One day can make the difference between having an alarm clock ring in the new moring to a vibrating pillow becoming your wake-up call.
One day can make the difference between hearing the chime of a doorbell signaling a visitor to seeing lights flashing across the room. When she was 19 years old, University of Colorado Boulder student Sarah Faust was involved in a rowing accident that left her deaf. Faust has been hard of hearing since birth, but in her first year on the CU Boulder crew team, an accidental clap on the ear by an oar caused her to lose her hearing.
Faust, now 21 years old, hasn’t let her past affect who she is and who she strives to be. She is learning how to balance her life as both a member of the Deaf and hearing community.
How exactly did you lose your hearing after the accident?
“I fell onto this spike on the dock and knocked myself out. [When I] came-to, didn’t realize I had a concussion, so I went home to my dorm. I went to sleep not realizing that was a bad thing, and I slept for two days. I woke up, and I couldn’t hear. Apparently, when I went to the doctor, they said I had severe brain swelling from the concussion that pinched off my cochlear nerve.”
What steps were taken to help you get better and feel normal again?
“I went to the doctor first; I didn’t tell my parents what happened yet. I didn’t tell my parents until about a month later after I found out my hearing wasn’t going to come back. And then I decided, you know what, I’m going to embrace this part of my life. There’s not a lot I can do about it.
“Lip reading came pretty naturally to me just because it’s what I had to rely on, and I’d been doing it since I was little. The biggest transition was the signing. I actually met with a couple of deaf people that my doctor introduced and they were like, ‘You know, the best way for you to go on with normal life is to learn how to sign and how to talk to people that are just like you.’ I was like, ‘I’m not any different than I was before. Physically, there’s something not there, but it doesn’t make me a different person and I’m not gonna stop doing what I like to do because of it.’”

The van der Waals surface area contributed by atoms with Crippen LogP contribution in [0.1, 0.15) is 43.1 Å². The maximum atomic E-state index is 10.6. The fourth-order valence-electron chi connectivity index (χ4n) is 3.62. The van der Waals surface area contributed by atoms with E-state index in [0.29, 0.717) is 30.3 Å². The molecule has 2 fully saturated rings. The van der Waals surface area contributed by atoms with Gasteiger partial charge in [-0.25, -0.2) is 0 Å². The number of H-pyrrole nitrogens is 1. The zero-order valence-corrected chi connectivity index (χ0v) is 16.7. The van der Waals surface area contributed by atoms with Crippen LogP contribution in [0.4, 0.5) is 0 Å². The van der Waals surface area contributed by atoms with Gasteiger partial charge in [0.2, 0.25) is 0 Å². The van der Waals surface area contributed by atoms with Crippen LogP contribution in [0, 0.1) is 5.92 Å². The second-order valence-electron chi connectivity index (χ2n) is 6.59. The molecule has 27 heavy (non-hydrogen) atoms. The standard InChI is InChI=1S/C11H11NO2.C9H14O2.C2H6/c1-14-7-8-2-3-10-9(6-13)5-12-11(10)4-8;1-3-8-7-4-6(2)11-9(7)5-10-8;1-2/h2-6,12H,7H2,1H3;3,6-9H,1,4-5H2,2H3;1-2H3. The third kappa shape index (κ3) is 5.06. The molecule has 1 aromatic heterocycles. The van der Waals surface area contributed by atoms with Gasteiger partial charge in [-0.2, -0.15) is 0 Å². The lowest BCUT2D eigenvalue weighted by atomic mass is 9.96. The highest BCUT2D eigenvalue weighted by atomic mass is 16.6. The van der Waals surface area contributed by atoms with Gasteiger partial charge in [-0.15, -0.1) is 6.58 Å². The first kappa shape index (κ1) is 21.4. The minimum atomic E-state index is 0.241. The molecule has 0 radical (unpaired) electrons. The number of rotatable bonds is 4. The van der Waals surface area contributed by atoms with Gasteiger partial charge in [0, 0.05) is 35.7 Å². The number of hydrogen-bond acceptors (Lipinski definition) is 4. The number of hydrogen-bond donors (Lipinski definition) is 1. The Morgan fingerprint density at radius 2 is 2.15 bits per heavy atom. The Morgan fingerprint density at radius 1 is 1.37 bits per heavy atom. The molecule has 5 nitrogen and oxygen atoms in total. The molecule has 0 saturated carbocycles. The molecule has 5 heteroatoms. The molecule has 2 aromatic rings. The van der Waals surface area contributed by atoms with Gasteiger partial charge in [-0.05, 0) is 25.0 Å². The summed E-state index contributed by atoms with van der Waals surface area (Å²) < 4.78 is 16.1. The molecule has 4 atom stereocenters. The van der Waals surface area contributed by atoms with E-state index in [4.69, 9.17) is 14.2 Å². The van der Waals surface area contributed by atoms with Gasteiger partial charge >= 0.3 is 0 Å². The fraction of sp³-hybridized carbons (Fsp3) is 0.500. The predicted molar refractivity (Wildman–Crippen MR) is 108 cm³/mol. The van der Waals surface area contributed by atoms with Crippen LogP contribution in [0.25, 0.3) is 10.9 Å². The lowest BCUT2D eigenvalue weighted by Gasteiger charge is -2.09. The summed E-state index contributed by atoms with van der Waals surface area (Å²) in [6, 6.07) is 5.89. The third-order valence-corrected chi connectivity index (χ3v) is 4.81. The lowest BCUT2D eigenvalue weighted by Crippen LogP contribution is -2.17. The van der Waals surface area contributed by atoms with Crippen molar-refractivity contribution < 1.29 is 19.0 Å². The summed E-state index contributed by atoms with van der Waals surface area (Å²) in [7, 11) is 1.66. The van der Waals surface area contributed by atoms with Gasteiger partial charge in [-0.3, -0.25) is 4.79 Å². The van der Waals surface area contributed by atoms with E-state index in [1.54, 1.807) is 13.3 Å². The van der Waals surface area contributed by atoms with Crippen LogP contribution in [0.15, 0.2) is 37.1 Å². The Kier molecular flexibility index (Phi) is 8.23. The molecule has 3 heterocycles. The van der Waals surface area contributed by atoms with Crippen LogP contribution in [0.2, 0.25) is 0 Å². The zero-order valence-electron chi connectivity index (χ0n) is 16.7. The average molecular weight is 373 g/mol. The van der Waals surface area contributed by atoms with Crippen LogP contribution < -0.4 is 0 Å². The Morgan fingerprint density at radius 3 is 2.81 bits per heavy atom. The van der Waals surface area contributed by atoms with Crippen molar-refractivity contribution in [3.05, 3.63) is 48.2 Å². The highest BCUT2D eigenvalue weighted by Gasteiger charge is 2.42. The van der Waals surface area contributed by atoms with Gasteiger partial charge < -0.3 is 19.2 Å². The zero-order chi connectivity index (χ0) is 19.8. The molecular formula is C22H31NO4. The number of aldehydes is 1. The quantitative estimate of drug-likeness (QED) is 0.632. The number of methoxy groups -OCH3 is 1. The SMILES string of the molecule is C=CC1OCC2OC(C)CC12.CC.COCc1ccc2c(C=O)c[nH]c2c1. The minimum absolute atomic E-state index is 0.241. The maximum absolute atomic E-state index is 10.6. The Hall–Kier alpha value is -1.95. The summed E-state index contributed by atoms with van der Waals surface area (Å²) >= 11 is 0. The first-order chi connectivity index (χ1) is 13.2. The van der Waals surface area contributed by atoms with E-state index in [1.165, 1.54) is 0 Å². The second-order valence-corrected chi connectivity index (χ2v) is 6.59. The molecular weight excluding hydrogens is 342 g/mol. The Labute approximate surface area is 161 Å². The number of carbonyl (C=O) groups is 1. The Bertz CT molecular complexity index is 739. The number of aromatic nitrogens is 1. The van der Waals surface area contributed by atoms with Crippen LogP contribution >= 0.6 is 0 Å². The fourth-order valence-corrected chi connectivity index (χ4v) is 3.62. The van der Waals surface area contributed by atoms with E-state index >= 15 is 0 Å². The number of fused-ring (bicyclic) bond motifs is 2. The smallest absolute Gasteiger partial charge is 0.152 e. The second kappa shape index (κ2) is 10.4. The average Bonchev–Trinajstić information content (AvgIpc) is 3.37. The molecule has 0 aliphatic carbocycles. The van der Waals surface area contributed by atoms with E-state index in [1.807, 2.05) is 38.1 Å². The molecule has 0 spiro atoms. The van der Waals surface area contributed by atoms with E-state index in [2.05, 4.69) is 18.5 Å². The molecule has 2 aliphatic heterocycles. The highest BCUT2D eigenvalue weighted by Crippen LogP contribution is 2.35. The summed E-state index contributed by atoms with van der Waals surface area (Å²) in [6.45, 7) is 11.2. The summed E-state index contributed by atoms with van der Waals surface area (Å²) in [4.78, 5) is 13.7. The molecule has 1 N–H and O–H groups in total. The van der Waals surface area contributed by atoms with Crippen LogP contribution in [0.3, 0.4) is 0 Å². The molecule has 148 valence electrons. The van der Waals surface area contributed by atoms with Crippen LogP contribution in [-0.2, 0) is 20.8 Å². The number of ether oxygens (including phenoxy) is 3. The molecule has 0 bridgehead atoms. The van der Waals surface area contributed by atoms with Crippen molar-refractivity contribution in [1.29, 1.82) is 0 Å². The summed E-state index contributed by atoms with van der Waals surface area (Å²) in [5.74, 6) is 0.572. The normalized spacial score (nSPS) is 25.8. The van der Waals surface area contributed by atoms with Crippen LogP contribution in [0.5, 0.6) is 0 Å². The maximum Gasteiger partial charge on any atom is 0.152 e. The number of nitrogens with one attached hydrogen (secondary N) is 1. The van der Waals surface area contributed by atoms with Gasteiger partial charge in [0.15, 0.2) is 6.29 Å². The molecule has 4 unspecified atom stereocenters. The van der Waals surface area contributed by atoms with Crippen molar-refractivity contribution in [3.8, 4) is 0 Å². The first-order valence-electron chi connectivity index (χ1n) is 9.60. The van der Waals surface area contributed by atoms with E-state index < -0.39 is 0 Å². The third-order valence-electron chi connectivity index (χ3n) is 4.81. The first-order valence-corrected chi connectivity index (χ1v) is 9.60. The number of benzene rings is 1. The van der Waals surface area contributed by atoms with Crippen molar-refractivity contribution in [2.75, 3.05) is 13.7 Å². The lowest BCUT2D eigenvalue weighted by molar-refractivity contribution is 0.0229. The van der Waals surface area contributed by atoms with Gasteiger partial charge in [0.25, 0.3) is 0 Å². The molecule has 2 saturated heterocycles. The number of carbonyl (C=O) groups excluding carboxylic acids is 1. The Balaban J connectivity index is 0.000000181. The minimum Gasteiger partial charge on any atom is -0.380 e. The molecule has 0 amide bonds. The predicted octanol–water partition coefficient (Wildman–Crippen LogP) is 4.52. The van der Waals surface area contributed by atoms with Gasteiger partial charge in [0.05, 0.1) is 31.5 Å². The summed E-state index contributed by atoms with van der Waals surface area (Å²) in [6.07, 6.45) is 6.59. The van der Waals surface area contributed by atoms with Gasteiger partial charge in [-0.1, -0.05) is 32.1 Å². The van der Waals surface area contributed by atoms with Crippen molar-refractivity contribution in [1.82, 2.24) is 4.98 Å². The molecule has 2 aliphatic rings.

You’re still rowing today. What got you back into rowing and on the water, instead of stopping out of fear?
“I’ve had a lot of medical issues growing up, and the one thing my parents taught me and my sister is that you can’t let the fear of something stop you from doing it. I knew from the second I sat in the boat on the water I loved the sport. It’s an amazing feeling being out there and rowing across a glassy surface — like you can see the mountains, you can feel the power. It’s probably the hardest workout, probably the hardest thing I’ll ever do mentally and physically. But it’s the most amazing, and freeing and self-empowering thing I’ve ever done. And I knew that if my team and coaches were willing to work with me, I was willing to work with them.
“What really helped is I had a coach at the time — she is like my second mom — her name is Jenny Withycombe. She kinda took me under her wing. She made sure I didn’t feel left out and that I didn’t feel like I was a problem. She made me feel like I was a part of a family. I think that’s the biggest thing, and the reason I’ve succeeded so far since losing my hearing is I’ve had such a great support system around me and such cool people that are so understanding and so supporting.”
So, you are a part of the Deaf community, but you also have many hearing friends and family. How have you merged the two together?
“That’s hard, because I haven’t. It’s something that I want to do, but it’s definitely hard. So I kind of feel adrift a little bit because I do have one foot in each community. Most of my friends are hearing, my family is hearing and most of my family and friends don’t know sign. So in that aspect, I pretend to be as hearing as possible. But then with my deaf friends, I don’t speak ever — like I don’t use my voice, I just sign. It’s hard to speak [and] it’s not easy to form words all the time. It’s easier to just sign.”
What is your advice for someone going through a similar situation with their hearing, or being discriminated for something they can’t control?
“Go out and find other people like yourself because when you have a community behind you and a support system, you no longer feel like you’re an outsider. Don’t give up, and don’t back down from a situation or a dream you have because of a physical and or mental disability that you might have.”
What would you say to the hearing community on the best way to help and accept the Deaf community?
“We’re not any different from you. A big thing in the Deaf community is, deaf people can do anything hearing people can do but hear. Don’t treat us like we’re less because we’re not. We’re the same people.”
Morgan Whitley is a student in CU Boulder journalism’s Reporting 2 class and wrote this story originally for that class.